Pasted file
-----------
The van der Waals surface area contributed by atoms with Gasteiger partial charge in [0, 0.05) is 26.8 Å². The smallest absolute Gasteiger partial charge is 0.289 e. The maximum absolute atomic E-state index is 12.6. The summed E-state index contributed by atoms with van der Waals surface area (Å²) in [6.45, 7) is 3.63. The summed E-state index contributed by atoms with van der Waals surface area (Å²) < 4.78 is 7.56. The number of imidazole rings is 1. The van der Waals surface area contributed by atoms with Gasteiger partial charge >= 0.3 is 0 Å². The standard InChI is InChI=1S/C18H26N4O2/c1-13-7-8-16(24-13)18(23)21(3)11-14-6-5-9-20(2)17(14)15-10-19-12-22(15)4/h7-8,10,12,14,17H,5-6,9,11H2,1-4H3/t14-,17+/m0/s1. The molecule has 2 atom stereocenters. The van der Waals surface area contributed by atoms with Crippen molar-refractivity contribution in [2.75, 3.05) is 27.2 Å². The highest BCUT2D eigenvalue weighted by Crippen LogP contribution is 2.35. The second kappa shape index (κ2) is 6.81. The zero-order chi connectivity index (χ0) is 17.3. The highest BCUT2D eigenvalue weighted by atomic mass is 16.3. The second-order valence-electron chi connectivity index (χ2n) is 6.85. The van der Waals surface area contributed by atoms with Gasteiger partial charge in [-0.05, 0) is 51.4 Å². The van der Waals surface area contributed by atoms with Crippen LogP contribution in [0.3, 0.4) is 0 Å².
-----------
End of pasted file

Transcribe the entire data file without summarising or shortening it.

The van der Waals surface area contributed by atoms with Gasteiger partial charge in [0, 0.05) is 26.8 Å². The smallest absolute Gasteiger partial charge is 0.289 e. The maximum absolute atomic E-state index is 12.6. The summed E-state index contributed by atoms with van der Waals surface area (Å²) in [6.45, 7) is 3.63. The summed E-state index contributed by atoms with van der Waals surface area (Å²) < 4.78 is 7.56. The number of imidazole rings is 1. The van der Waals surface area contributed by atoms with Gasteiger partial charge >= 0.3 is 0 Å². The standard InChI is InChI=1S/C18H26N4O2/c1-13-7-8-16(24-13)18(23)21(3)11-14-6-5-9-20(2)17(14)15-10-19-12-22(15)4/h7-8,10,12,14,17H,5-6,9,11H2,1-4H3/t14-,17+/m0/s1. The molecule has 2 atom stereocenters. The van der Waals surface area contributed by atoms with Crippen molar-refractivity contribution in [2.75, 3.05) is 27.2 Å². The highest BCUT2D eigenvalue weighted by Crippen LogP contribution is 2.35. The second kappa shape index (κ2) is 6.81. The zero-order chi connectivity index (χ0) is 17.3. The highest BCUT2D eigenvalue weighted by atomic mass is 16.3. The second-order valence-electron chi connectivity index (χ2n) is 6.85. The van der Waals surface area contributed by atoms with Gasteiger partial charge in [-0.05, 0) is 51.4 Å². The van der Waals surface area contributed by atoms with Crippen LogP contribution in [0.3, 0.4) is 0 Å².